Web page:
Yesterday I started a series on Advanced Change Theory (ACT) by discussing the first principle, Create an Emergent System. The main idea from this principle is that our leadership and followership must become purposeful and not driven by self-interest. If you have followed my blog at all, you know I LOVE that concept. Today I discuss the second principle, Recognize Hypocrisy and Patterns of Self-Deception.
Hypocrisy is the gap between what we say we believe and value and how we are actually behaving. I think the question should be “to what extent do I have integrity gaps?” not do they exist or not. Hypocrisy permeates most of our organizations. We must confront it in order to have real change, and the confrontation must start within ourselves. But that is very risky and scary:
We fear that if we admit to ourselves and others that something is wrong or imperfect, we will loose our effectiveness, our self-esteem, and maybe even our identity. Given such risks, it is natural that our defense mechanisms serve to shut down the change process, both personally and collectively. We claim we want progress, but we pursue the preservation of our current position. (p. 151).
We all are very skilled at deceiving ourselves into believing things about ourselves and our organizations that are distorted or simply not true. The root of this skilled unawareness is what Chri Argyris (1991) calls the “universal human tendency” to organize our lives around four basis values:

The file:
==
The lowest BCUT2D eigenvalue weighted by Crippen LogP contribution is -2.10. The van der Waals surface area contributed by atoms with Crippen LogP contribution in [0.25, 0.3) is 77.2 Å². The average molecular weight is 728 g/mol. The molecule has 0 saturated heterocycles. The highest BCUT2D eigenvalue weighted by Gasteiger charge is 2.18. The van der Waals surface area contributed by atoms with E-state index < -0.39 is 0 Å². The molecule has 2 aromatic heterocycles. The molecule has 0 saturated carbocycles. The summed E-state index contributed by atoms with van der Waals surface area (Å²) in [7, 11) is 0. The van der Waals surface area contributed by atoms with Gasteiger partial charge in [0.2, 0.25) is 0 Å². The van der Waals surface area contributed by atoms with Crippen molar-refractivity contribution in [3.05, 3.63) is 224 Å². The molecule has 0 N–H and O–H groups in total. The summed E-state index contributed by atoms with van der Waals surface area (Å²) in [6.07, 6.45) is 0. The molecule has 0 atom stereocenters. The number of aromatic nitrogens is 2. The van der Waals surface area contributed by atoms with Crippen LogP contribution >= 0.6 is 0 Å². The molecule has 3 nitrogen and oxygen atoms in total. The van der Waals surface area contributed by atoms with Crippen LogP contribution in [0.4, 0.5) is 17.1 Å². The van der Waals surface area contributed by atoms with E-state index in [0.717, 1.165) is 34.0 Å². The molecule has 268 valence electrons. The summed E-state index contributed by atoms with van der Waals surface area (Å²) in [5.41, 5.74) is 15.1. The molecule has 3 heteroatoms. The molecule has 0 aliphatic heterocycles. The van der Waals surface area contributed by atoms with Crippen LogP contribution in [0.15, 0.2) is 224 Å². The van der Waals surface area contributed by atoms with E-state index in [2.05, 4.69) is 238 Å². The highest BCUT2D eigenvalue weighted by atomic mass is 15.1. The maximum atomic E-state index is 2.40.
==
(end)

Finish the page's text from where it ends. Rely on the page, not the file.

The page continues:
- Remaining in control
- Suppressing negative feelings
- Making a rational pursuit of objectives
Argyris (2000, p.7) gives an example of this pattern of deception at work:
Think, for example, of such common mixed messages as “John, be creative; but be careful” or Mary, you are in charge, but check with William.” There is an underlying logic at work here:
- state a message that is inconsistent
- act as if it is not inconsistent
- make all this undiscussable
- make the undiscussability undiscussable
- again, act as if you are not doing so
Transformational, double-loop learning is impossible at the individual and organizational level unless we can recoginze the gaps in our integrity and learn to live with the creative tension as we attempt to resolve the gaps.
This is very difficult stuff, but you have to model the way as a leader and struggle with this openly if you want to make it safe for others to do the same. The next principle of ACT Changes builds on this point, so stay tuned!